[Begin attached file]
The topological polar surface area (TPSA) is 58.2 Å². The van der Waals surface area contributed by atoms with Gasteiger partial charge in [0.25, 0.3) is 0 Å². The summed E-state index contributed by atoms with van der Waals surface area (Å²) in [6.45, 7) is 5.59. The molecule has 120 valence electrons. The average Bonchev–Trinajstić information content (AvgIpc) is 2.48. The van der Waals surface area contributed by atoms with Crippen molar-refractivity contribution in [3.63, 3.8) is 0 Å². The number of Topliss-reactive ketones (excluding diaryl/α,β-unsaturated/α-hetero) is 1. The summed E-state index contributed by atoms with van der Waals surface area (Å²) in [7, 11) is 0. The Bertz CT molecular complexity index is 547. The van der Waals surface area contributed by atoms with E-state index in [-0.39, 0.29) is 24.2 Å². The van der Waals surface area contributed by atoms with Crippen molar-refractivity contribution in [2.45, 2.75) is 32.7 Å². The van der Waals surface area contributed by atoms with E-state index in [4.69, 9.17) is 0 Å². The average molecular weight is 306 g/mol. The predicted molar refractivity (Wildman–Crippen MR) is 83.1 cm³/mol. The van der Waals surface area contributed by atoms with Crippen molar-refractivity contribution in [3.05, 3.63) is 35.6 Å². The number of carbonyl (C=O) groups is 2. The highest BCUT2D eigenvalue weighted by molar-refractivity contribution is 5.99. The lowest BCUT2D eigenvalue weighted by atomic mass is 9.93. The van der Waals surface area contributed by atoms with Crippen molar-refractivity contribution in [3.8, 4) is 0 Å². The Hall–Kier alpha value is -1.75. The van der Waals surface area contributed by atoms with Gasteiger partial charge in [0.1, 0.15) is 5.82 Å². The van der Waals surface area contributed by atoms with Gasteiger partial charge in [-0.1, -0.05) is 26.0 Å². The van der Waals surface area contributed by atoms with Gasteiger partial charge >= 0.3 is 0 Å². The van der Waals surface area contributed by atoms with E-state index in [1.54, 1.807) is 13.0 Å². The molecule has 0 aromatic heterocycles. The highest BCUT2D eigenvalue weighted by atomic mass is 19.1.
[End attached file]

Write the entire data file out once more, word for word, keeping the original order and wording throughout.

The topological polar surface area (TPSA) is 58.2 Å². The van der Waals surface area contributed by atoms with Gasteiger partial charge in [0.25, 0.3) is 0 Å². The summed E-state index contributed by atoms with van der Waals surface area (Å²) in [6.45, 7) is 5.59. The molecule has 120 valence electrons. The average Bonchev–Trinajstić information content (AvgIpc) is 2.48. The van der Waals surface area contributed by atoms with Crippen molar-refractivity contribution in [3.63, 3.8) is 0 Å². The number of Topliss-reactive ketones (excluding diaryl/α,β-unsaturated/α-hetero) is 1. The summed E-state index contributed by atoms with van der Waals surface area (Å²) in [7, 11) is 0. The Bertz CT molecular complexity index is 547. The van der Waals surface area contributed by atoms with E-state index in [-0.39, 0.29) is 24.2 Å². The van der Waals surface area contributed by atoms with Crippen molar-refractivity contribution in [2.45, 2.75) is 32.7 Å². The van der Waals surface area contributed by atoms with E-state index in [4.69, 9.17) is 0 Å². The average molecular weight is 306 g/mol. The predicted molar refractivity (Wildman–Crippen MR) is 83.1 cm³/mol. The van der Waals surface area contributed by atoms with Crippen molar-refractivity contribution in [3.05, 3.63) is 35.6 Å². The number of carbonyl (C=O) groups is 2. The highest BCUT2D eigenvalue weighted by molar-refractivity contribution is 5.99. The lowest BCUT2D eigenvalue weighted by atomic mass is 9.93. The van der Waals surface area contributed by atoms with Crippen molar-refractivity contribution in [3.8, 4) is 0 Å². The Hall–Kier alpha value is -1.75. The van der Waals surface area contributed by atoms with Gasteiger partial charge in [0.1, 0.15) is 5.82 Å². The van der Waals surface area contributed by atoms with Gasteiger partial charge in [-0.1, -0.05) is 26.0 Å². The van der Waals surface area contributed by atoms with Gasteiger partial charge >= 0.3 is 0 Å². The van der Waals surface area contributed by atoms with E-state index in [1.54, 1.807) is 13.0 Å². The molecule has 0 aromatic heterocycles. The highest BCUT2D eigenvalue weighted by atomic mass is 19.1.